Le Marr Talley filed a pro se complaint on behalf of himself, TalleyUp LLC, John Turgeon and Chaedyn Munn against Tally Up LLC, alleging a variety of trademark infringement theories. The individual plaintiffs are all shareholders of TalleyUp, which was formed in 2020 and alleges to have registered a domain address of www.talleyup.online. According to the complaint, TalleyUp lost a potential investor when the investor was directed through a Google search to Defendants’ www.shoptallyup.com rather than Plaintiffs’ site, which was registered by co-defendant Leah Hampton. Both entities sell clothing, with the Plaintiffs selling a variety of clothing and the Defendants selling women’s yoga clothing. In June 2021, TalleyUp obtained a registration of a design mark on “TALLEYUP in which the base of the “Y” forms one of the vertical portions of the “U” and the other vertical portion of the “U” co-forms the vertical portion of the “P” and the upper end terminated in an upward-pointing arrow.
Talley asserts that the “shoptallyup” is sufficiently similar to its mark to cause confusion and to dilute the TalleyUp mark (despite suggesting that TalleyUp has not yet realized any internet sales). Talley says that he made his objections known through a series of YouTube videos, and that he spoke with one of the defendants who indicated that the defendants would not stop using their internet address.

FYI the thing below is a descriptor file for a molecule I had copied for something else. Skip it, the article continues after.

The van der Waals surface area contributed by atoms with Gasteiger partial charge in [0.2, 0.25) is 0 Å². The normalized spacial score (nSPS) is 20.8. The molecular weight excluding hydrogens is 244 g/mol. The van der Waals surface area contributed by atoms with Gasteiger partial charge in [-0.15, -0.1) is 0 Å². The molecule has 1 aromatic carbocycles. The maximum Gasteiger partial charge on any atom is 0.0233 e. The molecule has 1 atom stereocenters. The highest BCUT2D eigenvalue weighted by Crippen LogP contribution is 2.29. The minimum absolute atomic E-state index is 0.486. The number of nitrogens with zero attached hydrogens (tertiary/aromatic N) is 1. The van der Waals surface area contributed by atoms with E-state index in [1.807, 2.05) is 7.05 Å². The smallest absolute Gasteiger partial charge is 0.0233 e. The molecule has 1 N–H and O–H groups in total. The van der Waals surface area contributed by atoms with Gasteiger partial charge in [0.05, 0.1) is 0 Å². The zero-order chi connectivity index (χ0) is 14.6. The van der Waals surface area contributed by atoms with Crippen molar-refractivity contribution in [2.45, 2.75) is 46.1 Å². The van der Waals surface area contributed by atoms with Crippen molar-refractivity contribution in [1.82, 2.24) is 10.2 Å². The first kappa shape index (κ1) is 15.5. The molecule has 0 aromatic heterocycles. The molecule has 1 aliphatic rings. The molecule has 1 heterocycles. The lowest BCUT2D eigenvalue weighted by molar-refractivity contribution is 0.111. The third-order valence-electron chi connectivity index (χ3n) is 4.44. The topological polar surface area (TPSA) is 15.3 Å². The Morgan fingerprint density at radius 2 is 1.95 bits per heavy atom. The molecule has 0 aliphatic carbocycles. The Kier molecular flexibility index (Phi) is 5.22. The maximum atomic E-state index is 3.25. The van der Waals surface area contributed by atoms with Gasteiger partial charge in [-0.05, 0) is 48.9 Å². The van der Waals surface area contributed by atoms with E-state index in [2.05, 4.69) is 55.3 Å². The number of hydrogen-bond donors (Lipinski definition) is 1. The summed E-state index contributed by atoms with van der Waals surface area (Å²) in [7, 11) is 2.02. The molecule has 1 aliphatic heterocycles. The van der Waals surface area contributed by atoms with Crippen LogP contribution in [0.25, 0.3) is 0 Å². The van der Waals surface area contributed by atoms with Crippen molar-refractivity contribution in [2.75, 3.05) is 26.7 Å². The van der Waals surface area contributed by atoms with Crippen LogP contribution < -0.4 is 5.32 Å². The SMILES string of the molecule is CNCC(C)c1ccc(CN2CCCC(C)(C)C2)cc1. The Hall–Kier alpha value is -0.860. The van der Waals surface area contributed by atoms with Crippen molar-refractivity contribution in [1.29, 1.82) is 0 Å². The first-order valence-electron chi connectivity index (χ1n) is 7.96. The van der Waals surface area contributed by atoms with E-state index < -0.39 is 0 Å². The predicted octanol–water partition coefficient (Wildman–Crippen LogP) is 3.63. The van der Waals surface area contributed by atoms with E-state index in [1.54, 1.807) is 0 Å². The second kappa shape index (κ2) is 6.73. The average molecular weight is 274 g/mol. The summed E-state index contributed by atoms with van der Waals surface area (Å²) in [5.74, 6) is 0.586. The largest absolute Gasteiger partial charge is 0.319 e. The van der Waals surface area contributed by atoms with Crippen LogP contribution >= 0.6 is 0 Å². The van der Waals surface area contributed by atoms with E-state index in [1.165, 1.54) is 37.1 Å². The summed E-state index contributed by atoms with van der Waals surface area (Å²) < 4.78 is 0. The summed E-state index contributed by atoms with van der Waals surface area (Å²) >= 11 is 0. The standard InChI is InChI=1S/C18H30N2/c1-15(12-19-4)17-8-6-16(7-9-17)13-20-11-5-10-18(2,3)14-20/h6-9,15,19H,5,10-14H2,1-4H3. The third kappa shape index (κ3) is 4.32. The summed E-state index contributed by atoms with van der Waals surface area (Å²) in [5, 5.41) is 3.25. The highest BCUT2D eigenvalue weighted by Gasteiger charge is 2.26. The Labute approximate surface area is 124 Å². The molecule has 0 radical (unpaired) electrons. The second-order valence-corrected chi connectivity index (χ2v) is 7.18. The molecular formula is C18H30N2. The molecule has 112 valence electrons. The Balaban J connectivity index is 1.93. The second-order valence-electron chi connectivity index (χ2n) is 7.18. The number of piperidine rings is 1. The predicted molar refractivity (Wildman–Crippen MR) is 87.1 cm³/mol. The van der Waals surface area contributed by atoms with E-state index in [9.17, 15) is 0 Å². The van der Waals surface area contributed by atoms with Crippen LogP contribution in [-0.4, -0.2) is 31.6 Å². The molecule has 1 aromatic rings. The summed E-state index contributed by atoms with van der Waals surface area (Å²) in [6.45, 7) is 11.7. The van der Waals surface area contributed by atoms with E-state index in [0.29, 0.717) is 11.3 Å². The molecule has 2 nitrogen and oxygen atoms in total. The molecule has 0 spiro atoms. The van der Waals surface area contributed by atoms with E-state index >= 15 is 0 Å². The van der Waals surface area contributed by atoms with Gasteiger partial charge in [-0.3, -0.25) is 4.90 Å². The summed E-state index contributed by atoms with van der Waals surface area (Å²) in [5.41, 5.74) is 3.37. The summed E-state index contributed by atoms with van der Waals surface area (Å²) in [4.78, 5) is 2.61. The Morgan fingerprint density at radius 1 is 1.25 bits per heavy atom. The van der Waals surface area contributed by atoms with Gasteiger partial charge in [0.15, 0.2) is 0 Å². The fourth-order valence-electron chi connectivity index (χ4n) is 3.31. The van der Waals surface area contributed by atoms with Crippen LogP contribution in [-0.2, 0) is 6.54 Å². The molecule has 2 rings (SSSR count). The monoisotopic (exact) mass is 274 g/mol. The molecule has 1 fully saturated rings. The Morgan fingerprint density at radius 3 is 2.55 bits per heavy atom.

The complaint is not a model of clarity (for example, it lacks formal claims), but it appears that TalleyUp asserts willful trademark infringement, counterfeiting, defamation, dilution, “business identity theft,” trade secret misappropriation, “intellectual property theft,” trade dress infringement, and a variety of other claims (many of which appear to be not legally cognizant). TalleyUp asks for a permanent injunction, seizure of the goods of the defendant,
Among the many problems with the complaint, Talley acknowledges that the mark is based on his family surname, which would typically require proof of acquired distinctiveness – perhaps the inclusion of the “Up” part of the mark is enough to bring it out of being primarily a surname. The complaint acknowledges that no internet sales had been made by the plaintiffs, which suggests that the mark has not had a bona fide use in commerce as of yet (and should defeat any dilution claim under the Lanham Act). One of the plaintiffs is identified as an eight-year-old child, who would not seem to have legitimate standing in the case. Despite the lack of sales and the relatively modest levels of investment in TalleyUp, the plaintiffs ask for $7 million in punitive damages, $2 million in compensatory damages, and $1 million in “pro se litigation fees.” Finally, while Talley (the sole signatory to the complaint) can represent himself pro se, he as a non-lawyer cannot represent the other individual defendants or the LLC (which as a corporation also cannot represent itself). These deficiencies highlight the risks of appearing without representation in court. Judge Mastroianni has the case.
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